Apple's iPad was introduced Wednesday as an Internet sensation.
But it created an Internet sensation of a different sort -- though not necessarily about a subject discussed in polite company.
Since Steve Jobs unveiled his latest gadget -- the, um, iPad -- the feminine hygiene jokes have been flying fast and furious for the past two days on Twitter, the blogosphere and on cable:
"Will the next one have wings?"
"Will the 64GB version be called the iMaxiPad?"
"'iPad: Proof not enough women work in the Apple Naming Department."
That last tweet, in fact, reflected a sense among some women, marketing experts and yes, some men, that perhaps the word "iPad" was not the best choice for Apple's Next Big Thing.
"It's an unfortunate name choice," contended Michael Silverstein, senior vice president at Boston Consulting Group and author of "Women Want More: How to Capture Your Share of the World's Largest, Fastest-Growing Market."
"They needed to do a research protocol and testing for a product that would offend no one while making clear its technical, functional and emotional benefits," he said.
The device is touted variously as a bridge between the iPhone and a Macbook; the second coming for print newspapers, magazines and books; a giant iPhone and/or a really cool alternative to the Kindle.
But somehow, amid the rollout, breathlessly live-blogged and video-streamed all over the world ("Mr. Jobs is now talking about accessories," the New York Times' David Carr reported, at precisely 2:25 p.m. Wednesday), people got hung up on the name. Indeed, an hour after Mr. Jobs unveiled the new product, "#iTampon" was a trending topic on Twitter.
Will all the period jokes hurt the product, which received good but not rave reviews?
Experts are divided. Some thought Apple -- notorious for its ironclad control of its brand -- had stumbled.
In surveys conducted by Mr. Silverstein's company, women consistently rank Apple as one of the world's top three brands and the $5 trillion female economy is the largest growing segment of the world markets. So attention must be paid to this demographic, and Apple should have been more sensitive to that "with simple market research to test the name prior to launch," he said.
None of Apple's top executives are women -- according to its own Web page (www.apple.com/pr/bios/) -- and only one woman serves on its board. It's not clear whether Apple paid much attention to the female demographic in naming the iPad -- perhaps because it can boast equal market share between both men and women.
"I'll tell you, the name didn't really bother me at all," said Kimberly Rentler, a marketing manager for Glaxo Smith Kline's Robinson office, and avowed Apple user who owns an iPhone and a Macbook.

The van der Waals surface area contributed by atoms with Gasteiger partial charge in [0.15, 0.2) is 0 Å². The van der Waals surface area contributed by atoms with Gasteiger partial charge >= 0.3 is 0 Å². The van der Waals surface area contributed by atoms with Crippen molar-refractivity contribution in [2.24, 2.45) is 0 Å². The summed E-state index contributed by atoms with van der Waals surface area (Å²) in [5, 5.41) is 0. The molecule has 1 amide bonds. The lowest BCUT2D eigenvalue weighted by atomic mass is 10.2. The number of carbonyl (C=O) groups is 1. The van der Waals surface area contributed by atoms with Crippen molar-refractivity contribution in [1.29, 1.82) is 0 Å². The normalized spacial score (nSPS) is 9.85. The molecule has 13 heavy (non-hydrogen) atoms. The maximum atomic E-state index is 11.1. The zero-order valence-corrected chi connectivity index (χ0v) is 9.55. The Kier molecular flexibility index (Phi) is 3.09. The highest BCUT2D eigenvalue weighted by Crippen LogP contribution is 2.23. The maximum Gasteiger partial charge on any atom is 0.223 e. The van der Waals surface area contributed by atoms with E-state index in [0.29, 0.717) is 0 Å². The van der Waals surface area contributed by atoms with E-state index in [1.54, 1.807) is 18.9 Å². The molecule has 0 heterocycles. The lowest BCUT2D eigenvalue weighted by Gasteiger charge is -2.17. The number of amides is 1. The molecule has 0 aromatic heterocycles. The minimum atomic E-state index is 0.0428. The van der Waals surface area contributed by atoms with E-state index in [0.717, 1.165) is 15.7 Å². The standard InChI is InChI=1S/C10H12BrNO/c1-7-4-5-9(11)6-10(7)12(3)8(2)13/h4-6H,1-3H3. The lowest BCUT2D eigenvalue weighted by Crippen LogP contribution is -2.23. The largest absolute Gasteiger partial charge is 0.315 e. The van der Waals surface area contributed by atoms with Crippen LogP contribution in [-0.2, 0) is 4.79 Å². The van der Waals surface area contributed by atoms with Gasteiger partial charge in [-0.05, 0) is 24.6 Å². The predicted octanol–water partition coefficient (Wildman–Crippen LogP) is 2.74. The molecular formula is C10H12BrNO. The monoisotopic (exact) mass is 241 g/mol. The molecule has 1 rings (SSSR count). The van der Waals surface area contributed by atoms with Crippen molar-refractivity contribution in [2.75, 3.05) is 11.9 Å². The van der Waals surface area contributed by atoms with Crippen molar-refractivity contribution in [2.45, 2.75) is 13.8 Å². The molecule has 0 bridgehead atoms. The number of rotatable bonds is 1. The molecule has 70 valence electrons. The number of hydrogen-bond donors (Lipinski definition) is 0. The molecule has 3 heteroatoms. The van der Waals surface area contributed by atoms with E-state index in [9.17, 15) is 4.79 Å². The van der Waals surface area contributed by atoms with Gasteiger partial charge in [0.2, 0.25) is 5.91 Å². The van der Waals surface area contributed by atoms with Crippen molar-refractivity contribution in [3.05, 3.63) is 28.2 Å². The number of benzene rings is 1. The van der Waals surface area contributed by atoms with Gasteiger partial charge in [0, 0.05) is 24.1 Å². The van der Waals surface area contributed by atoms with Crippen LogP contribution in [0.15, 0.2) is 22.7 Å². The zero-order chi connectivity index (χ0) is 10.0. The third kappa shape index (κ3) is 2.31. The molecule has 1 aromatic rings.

"My first thought was it would bother men more than women -- I don't know, it seems to me they're more uncomfortable for that kind of thing. They're the ones who don't like to go the grocery store and buy that stuff for their wives or daughters, so it surprised me that so many women said something. What's the big deal? The iPad is a great product."
In the long, colorful history of product naming, there have been some stumbles. The 1990s compact Ford Probe is consistently listed as one of the 10 worst car names of all time.
But in the elaborate architecture of Apple branding, "iPad fits in pretty well," said Alex Frankel, author of "Wordcraft: The Art of Turning Little Words into Big Business."
"As far as provocative names go, it's not too exciting, it doesn't grab me too much," Mr. Frankel said. "But if you're Apple Inc., the challenges of naming are not as significant as they are for smaller companies trying to be heard above the noise."
Even if Apple did do its naming research, and even if it knew the term iPad might hurt in the short term, "they're looking to define this new category and achieve their objectives, even if a small contingent is put off."
All the Internet chatter about "pads" -- what they imply and don't imply -- are beside the point, said Greg Simkins, an Apple user based in Japan, who noted that some of the other names floated around prior to the product's launch -- iSlate, iTablet, iSketch, et al -- were inferior to the one the company finally settled on.
"I am not a woman, so the word "pad" does not have powerful meaning for me other than as a metaphor for a paper writing pad, which I think is a great metaphor -- better than a slate. I don't really use slate, which is so 18th century," he said.
Actually, Robert Blackwell, an Apple user who lives in Manchester, says he suspects that the company passed on iTablet for another reason -- the iPad is more akin to an iPod than a computer, and "They're saving that name for a bigger, more powerful version they're going to introduce down the road."
In six months, it's pretty likely that the iPad's awkward debut will be forgotten, Mr. Frankel predicted. "There aren't many names that tank a product. A bad product will pretty much do that by itself."
Mackenzie Carpenter: email@example.com or 412-263-1949. First Published January 29, 2010 5:00 AM